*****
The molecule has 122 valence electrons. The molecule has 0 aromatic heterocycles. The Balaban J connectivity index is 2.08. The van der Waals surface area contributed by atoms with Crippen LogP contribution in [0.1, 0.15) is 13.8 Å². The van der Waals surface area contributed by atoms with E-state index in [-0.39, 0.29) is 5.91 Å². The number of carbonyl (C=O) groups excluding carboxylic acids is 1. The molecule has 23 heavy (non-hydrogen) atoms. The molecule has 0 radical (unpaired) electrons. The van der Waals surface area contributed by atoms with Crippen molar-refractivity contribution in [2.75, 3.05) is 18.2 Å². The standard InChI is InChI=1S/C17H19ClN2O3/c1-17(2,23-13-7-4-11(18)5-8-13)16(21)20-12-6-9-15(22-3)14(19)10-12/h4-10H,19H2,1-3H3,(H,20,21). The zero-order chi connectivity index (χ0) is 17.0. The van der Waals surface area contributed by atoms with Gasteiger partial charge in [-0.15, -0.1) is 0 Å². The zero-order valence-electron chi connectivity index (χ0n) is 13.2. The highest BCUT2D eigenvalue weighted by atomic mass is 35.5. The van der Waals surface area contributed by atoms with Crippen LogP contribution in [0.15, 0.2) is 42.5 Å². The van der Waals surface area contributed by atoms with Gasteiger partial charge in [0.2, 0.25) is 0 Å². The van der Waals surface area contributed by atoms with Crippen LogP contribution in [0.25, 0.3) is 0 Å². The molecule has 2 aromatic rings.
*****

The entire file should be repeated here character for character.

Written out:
The molecule has 122 valence electrons. The molecule has 0 aromatic heterocycles. The Balaban J connectivity index is 2.08. The van der Waals surface area contributed by atoms with Crippen LogP contribution in [0.1, 0.15) is 13.8 Å². The van der Waals surface area contributed by atoms with E-state index in [-0.39, 0.29) is 5.91 Å². The number of carbonyl (C=O) groups excluding carboxylic acids is 1. The molecule has 23 heavy (non-hydrogen) atoms. The molecule has 0 radical (unpaired) electrons. The van der Waals surface area contributed by atoms with Crippen molar-refractivity contribution in [2.75, 3.05) is 18.2 Å². The standard InChI is InChI=1S/C17H19ClN2O3/c1-17(2,23-13-7-4-11(18)5-8-13)16(21)20-12-6-9-15(22-3)14(19)10-12/h4-10H,19H2,1-3H3,(H,20,21). The zero-order chi connectivity index (χ0) is 17.0. The van der Waals surface area contributed by atoms with Gasteiger partial charge in [-0.15, -0.1) is 0 Å². The zero-order valence-electron chi connectivity index (χ0n) is 13.2. The highest BCUT2D eigenvalue weighted by atomic mass is 35.5. The van der Waals surface area contributed by atoms with Crippen LogP contribution in [0.15, 0.2) is 42.5 Å². The van der Waals surface area contributed by atoms with Gasteiger partial charge in [0.2, 0.25) is 0 Å². The van der Waals surface area contributed by atoms with Crippen LogP contribution in [0.25, 0.3) is 0 Å². The molecule has 2 aromatic rings.